- The Japanese yen weakened in early Asia on Monday despite a surge in March core machinery orders likely prompted by brisk business ahead of a sales tax hike that took effect April 1.

USD/JPY traded at 101.55, up 0.02%, after orders jumped 19.1% month-on-month, compared to expectations of a 6.0% gain. It was the first rise in two months.

The US Dollar Index, which measures the greenback against a baske of six major currencies held at 80.09, down 0.04%.

Japan hiked its sales tax to 8% from 5% on April 1 - adn several indicators and company earnings have shown a jump in business before the move - with markets now largely expecting a decline in second quarter activity as a result.

Last week, the dollar ended Friday’s session slightly lower against the yen as a weaker-than-expected reading on U.S. consumer sentiment offset a report showing that U.S. home construction rose strongly in April.

The Commerce Department reported that U.S. housing starts rose 13.2% last month, after a 2.0% increase in March. It was the largest increase in five months, indicating that the economy is shaking off the effect of a weather related slowdown over the winter.

The upbeat housing data was overshadowed by a report showing that consumer confidence in the U.S. deteriorated this month. The University of Michigan''s consumer sentiment index dropped to 81.8, from 84.1 the month before. Analysts had expected a slight uptick to 84.5.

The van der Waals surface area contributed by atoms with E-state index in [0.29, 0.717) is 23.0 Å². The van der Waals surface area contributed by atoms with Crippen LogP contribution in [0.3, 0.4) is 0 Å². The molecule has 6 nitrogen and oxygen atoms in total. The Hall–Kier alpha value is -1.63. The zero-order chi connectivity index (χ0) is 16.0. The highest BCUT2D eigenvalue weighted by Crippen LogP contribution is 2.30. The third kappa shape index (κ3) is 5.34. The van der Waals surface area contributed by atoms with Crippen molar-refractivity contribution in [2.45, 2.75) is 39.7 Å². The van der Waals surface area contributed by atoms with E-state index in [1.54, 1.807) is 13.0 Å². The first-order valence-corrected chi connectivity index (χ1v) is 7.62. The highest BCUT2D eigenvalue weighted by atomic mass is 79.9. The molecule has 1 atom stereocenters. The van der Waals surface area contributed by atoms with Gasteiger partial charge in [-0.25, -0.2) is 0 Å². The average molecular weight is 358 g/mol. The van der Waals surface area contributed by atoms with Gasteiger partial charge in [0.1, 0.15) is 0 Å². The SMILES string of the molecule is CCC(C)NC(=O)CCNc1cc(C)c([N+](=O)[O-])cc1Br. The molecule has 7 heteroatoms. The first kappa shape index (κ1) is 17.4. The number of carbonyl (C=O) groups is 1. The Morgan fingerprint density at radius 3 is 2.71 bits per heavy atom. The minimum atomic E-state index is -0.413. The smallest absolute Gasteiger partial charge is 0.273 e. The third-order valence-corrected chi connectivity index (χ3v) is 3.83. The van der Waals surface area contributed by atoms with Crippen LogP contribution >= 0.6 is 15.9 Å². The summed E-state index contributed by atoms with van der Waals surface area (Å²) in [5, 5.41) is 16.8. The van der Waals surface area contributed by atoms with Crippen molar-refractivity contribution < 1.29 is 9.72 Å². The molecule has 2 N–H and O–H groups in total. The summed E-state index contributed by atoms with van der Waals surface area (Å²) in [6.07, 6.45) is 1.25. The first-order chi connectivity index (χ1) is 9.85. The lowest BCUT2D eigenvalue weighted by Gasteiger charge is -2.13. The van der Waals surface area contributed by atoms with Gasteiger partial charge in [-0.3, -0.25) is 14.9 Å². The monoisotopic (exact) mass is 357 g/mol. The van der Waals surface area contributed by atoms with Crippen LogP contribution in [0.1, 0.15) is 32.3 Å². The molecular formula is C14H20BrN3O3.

In the week ahead, investors will be looking to the minutes from the Federal Reserve''s latest monetary policy meeting, due for release on Wednesday, for insight on the central bank''s view of the economy.

The euro zone is to publish what will be closely watched data on private sector activity, while the U.K. is to release data on consumer prices.

Ahead of the coming week, has compiled a list of these and other significant events likely to affect the markets.

On Monday, Germany’s Bundesbank President Jens Weidmann is to speak at an event in Frankfurt; his comment will be closely watched. Later in the day the German central bank is to publish its monthly report.

Markets in Canada are to remain closed for a national holiday.

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